be quiet! Pure Rock Review

The company known as be quiet! produces quite a range of products. Today we are looking at a cooler called the Pure Rock. It is a four-heatpipe heatsink, rated at 130 Watts. Now, that’s a lot of cooling for a four heatpipe heatsink. Will it do that well? With only four heatpipes? Let’s find out.


As the “about us” section of their website tells us, be quiet! is a trademark of Listan GmbH & Co. KG. They produce equipment focused on quiet performance, whether it is power supply units or heatsinks, cases or fans, windowed side panels or individually sleeved power cables in multiple types and lengths. They make Thermal Interface Material — TIM, also known as “thermal grease” — and silencing mats. As I said, lots of stuff. We have previously seen their Silent Base 800 in a review here at Overclockers.

Features of the Pure Rock (from the be quiet! product page):

Quiet and Effective Cooling

High cooling efficiency

Silence-optimized be quiet! fan with PWM function for best balance of cooling and quietness (max. 26.8dB(A))

Assembly from atop the mainboard possible

Four high-performance 6mm heat pipes with aluminum caps and cover

Compact single tower design

In a thorough-going German manner, we have Specifications,
courtesy of a be quiet! “listing-overview” (a spreadsheet):



Main Specification

Pure Rock

Overall dimensions without mounting material (L x W x H), (mm)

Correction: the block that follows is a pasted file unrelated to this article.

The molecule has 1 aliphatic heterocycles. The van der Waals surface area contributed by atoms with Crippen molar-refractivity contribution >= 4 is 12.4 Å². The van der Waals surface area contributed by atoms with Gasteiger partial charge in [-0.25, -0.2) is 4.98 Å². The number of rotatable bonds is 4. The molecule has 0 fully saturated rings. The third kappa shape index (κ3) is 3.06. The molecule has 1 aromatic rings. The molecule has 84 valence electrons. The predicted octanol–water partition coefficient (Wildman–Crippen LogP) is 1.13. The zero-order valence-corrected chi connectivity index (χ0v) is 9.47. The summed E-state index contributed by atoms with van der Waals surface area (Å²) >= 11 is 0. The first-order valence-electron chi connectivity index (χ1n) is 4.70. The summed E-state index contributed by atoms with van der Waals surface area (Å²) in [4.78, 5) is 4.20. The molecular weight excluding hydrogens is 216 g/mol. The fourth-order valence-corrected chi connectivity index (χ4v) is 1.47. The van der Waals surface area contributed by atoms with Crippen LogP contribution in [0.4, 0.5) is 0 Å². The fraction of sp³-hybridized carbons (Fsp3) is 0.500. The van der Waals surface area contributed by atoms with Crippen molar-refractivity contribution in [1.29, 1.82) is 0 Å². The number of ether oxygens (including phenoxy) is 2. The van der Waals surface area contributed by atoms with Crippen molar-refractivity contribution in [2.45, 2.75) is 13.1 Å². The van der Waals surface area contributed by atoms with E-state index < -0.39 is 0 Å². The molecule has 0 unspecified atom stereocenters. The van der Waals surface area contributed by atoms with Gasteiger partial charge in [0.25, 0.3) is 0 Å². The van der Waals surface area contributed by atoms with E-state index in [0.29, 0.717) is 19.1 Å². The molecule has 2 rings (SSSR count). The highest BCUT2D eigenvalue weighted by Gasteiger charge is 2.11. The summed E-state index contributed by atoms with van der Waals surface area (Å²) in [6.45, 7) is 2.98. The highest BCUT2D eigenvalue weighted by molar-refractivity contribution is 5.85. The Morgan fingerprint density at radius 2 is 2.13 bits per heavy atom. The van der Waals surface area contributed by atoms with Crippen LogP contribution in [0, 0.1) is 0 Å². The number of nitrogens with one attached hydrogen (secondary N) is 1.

87.5 x 121 x 155

Total weight (kg)




Socket compatibility

Intel®: LGA 775 / 1150 / 1155 / 1156 / 1366 / LGA2011(-3) Square ILM
AMDTM: 754 / 939 / 940 / AM2(+) / AM3(+) / FM1 / FM2 (+)

LGA1150 ready

Backplate Mounting

Fan model, number

silence-optimized be quiet! fan, 1x

Overall noise level (dB(A)) @ 50/75/100% (rpm)

19.1 / 22.1 / 26.8

Heatsink specifications

Pure Rock

Dimensions (L x W x H), (mm)

62.5 x 121 x 155

Number of fins


Fin material


Base material


CPU contact surface

CNC machined

Heatpipe number / Diameter (mm)

4 / 6

General fan specifications

Pure Rock

Fan dimensions (mm)

120 x 120 x 25

Speed @ 100% PWM (rpm)


Airflow @ 12V (cfm / m3/h)

87 / 51.4

Air pressure @ 12V (mm H2O)


Bearing type


Motor technology

4-pole fan motor

Rated voltage (V)


Input current (A)


Input power (W)



4-pin PWM

Cable length (mm)


Lifespan (h / 25°C)



Pure Rock

Thermal grease (g)

– (already applied)

Backplate mounting set

User manual languages



Pure Rock

Warranty (Years)


International hotline / free of charge

/ DE, FR

Logistics data, RRP

Pure Rock

Article number




EAN Code


Dimensions, package (L x W x H), (mm)

180 x 130 x 180

Gross weight, package (kg)


Pieces per packaging unit


Dimensions, shipping box (L x W x H), (mm)

542 x 375 x 380

Gross weight, shipping box (kg)


RRP (€)


The fan is a Pure Wings 2, model BQ PUW2-12025-MS-PWM.

Packaging and Parts

The Pure Rock comes in a cardboard box that has been printed black, with white and light print, with a picture of the heatsink on the front. There is a diagram and a table of specifications on the back.

Front of Box
Front of Box

Back of Box
Back of Box